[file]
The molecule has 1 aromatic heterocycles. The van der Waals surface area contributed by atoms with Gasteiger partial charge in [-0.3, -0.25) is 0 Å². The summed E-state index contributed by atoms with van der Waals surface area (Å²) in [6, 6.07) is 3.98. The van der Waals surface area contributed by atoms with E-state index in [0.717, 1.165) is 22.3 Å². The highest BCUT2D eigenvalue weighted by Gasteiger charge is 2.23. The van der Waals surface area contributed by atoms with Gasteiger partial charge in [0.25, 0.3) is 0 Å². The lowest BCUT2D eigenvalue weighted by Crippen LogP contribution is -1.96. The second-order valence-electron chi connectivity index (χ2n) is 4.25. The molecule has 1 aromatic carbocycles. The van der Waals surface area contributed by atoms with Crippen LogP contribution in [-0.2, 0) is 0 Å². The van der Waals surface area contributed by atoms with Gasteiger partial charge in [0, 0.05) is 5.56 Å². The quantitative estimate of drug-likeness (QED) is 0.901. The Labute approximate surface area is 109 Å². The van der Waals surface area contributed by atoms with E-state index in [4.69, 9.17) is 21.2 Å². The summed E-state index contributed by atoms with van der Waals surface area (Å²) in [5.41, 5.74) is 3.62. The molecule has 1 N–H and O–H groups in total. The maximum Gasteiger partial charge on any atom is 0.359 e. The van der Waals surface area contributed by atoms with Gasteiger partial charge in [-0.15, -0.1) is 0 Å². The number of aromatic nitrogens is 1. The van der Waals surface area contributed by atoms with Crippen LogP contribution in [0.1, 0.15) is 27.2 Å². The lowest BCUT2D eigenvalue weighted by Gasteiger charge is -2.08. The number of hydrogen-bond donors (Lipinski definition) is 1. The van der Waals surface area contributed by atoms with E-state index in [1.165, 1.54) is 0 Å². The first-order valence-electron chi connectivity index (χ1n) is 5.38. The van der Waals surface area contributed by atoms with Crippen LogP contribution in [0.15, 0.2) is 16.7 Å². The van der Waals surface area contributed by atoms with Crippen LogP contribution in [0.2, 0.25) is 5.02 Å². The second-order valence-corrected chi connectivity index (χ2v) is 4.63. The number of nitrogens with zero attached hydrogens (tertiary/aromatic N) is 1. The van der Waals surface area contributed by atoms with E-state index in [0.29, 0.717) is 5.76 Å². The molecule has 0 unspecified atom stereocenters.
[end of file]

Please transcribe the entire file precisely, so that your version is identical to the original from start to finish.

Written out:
The molecule has 1 aromatic heterocycles. The van der Waals surface area contributed by atoms with Gasteiger partial charge in [-0.3, -0.25) is 0 Å². The summed E-state index contributed by atoms with van der Waals surface area (Å²) in [6, 6.07) is 3.98. The van der Waals surface area contributed by atoms with E-state index in [0.717, 1.165) is 22.3 Å². The highest BCUT2D eigenvalue weighted by Gasteiger charge is 2.23. The van der Waals surface area contributed by atoms with Gasteiger partial charge in [0.25, 0.3) is 0 Å². The lowest BCUT2D eigenvalue weighted by Crippen LogP contribution is -1.96. The second-order valence-electron chi connectivity index (χ2n) is 4.25. The molecule has 1 aromatic carbocycles. The van der Waals surface area contributed by atoms with Crippen LogP contribution in [-0.2, 0) is 0 Å². The van der Waals surface area contributed by atoms with Gasteiger partial charge in [0, 0.05) is 5.56 Å². The quantitative estimate of drug-likeness (QED) is 0.901. The Labute approximate surface area is 109 Å². The van der Waals surface area contributed by atoms with E-state index in [4.69, 9.17) is 21.2 Å². The summed E-state index contributed by atoms with van der Waals surface area (Å²) in [5.41, 5.74) is 3.62. The molecule has 1 N–H and O–H groups in total. The maximum Gasteiger partial charge on any atom is 0.359 e. The van der Waals surface area contributed by atoms with Gasteiger partial charge in [-0.15, -0.1) is 0 Å². The number of aromatic nitrogens is 1. The van der Waals surface area contributed by atoms with Crippen LogP contribution in [0.1, 0.15) is 27.2 Å². The lowest BCUT2D eigenvalue weighted by Gasteiger charge is -2.08. The number of hydrogen-bond donors (Lipinski definition) is 1. The van der Waals surface area contributed by atoms with E-state index in [1.165, 1.54) is 0 Å². The first-order valence-electron chi connectivity index (χ1n) is 5.38. The van der Waals surface area contributed by atoms with Crippen LogP contribution in [0.15, 0.2) is 16.7 Å². The van der Waals surface area contributed by atoms with Crippen LogP contribution in [0.2, 0.25) is 5.02 Å². The second-order valence-corrected chi connectivity index (χ2v) is 4.63. The number of nitrogens with zero attached hydrogens (tertiary/aromatic N) is 1. The van der Waals surface area contributed by atoms with E-state index in [0.29, 0.717) is 5.76 Å². The molecule has 0 unspecified atom stereocenters.